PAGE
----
The Problem With the UN Veto Power

The permanent five members of the UN Security Council have a unique power. It's the right to veto — but how has its implementation failed to address humanitarian crises around the world?

Though even the United Nation's fiercest critics admit that it has done a lot of good around the world, it has also been accused of being complicit in corruption, tangled in bureaucracy, and increasingly reactive rather than proactive in addressing the world's crises.

It's also been accused of failing to act to prevent genocides in places including Rwanda in 1994, Bosnia in 1995, and Darfur, Sudan in the early 2000s.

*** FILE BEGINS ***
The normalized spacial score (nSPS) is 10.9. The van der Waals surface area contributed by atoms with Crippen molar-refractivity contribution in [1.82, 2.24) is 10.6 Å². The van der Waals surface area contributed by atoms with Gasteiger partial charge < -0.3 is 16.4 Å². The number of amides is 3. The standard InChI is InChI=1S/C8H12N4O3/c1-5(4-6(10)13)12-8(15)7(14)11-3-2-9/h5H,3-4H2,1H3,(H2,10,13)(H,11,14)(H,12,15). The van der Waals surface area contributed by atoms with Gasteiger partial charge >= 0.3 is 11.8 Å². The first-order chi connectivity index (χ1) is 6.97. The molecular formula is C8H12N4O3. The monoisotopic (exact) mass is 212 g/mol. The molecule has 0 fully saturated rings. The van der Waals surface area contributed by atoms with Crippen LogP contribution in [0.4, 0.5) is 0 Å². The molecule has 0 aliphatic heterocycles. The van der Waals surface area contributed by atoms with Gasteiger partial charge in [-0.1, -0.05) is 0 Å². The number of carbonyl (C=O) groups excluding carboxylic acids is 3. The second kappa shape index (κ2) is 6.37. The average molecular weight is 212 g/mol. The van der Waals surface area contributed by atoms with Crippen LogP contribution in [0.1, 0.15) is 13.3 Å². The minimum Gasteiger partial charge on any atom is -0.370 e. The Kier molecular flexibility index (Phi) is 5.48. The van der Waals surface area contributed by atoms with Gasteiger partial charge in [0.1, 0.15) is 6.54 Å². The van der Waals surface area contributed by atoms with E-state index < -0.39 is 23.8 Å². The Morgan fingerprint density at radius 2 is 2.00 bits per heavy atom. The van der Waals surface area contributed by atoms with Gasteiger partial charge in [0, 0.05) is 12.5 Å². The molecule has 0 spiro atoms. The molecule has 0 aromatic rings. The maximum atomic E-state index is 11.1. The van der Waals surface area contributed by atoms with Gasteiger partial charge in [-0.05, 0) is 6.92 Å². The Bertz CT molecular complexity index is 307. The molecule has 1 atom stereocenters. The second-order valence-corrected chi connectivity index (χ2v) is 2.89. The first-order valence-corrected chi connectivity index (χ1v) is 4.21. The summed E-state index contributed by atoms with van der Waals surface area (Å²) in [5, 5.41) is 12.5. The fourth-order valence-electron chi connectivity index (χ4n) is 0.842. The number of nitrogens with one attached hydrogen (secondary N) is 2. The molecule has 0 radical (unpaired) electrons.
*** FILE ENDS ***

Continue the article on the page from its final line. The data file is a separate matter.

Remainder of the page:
While some have called the UN Security Council totally powerless, the council’s P5 (the U.S., UK, Russia, France, and China) have the right to veto, providing these particular countries with the opportunity to exercise real power

And while some permanent members, like France and the UK, are more open to expansion, Russia, China and the U.S. have been more cautious or directly opposed. It would take a whole lot of support to modify the UN Charter, and to get all five P5 members to agree at the same time to restrict their own power.

But despite all of its flaws, experts generally agree: The UN creates a vital space for diplomacy, mediation, and maintaining international peace.It has indisputably helped save lives, lifted people out of poverty and starvation, and maintained global order.
We're going to break down what veto power really is, and how the P5 obtained it.

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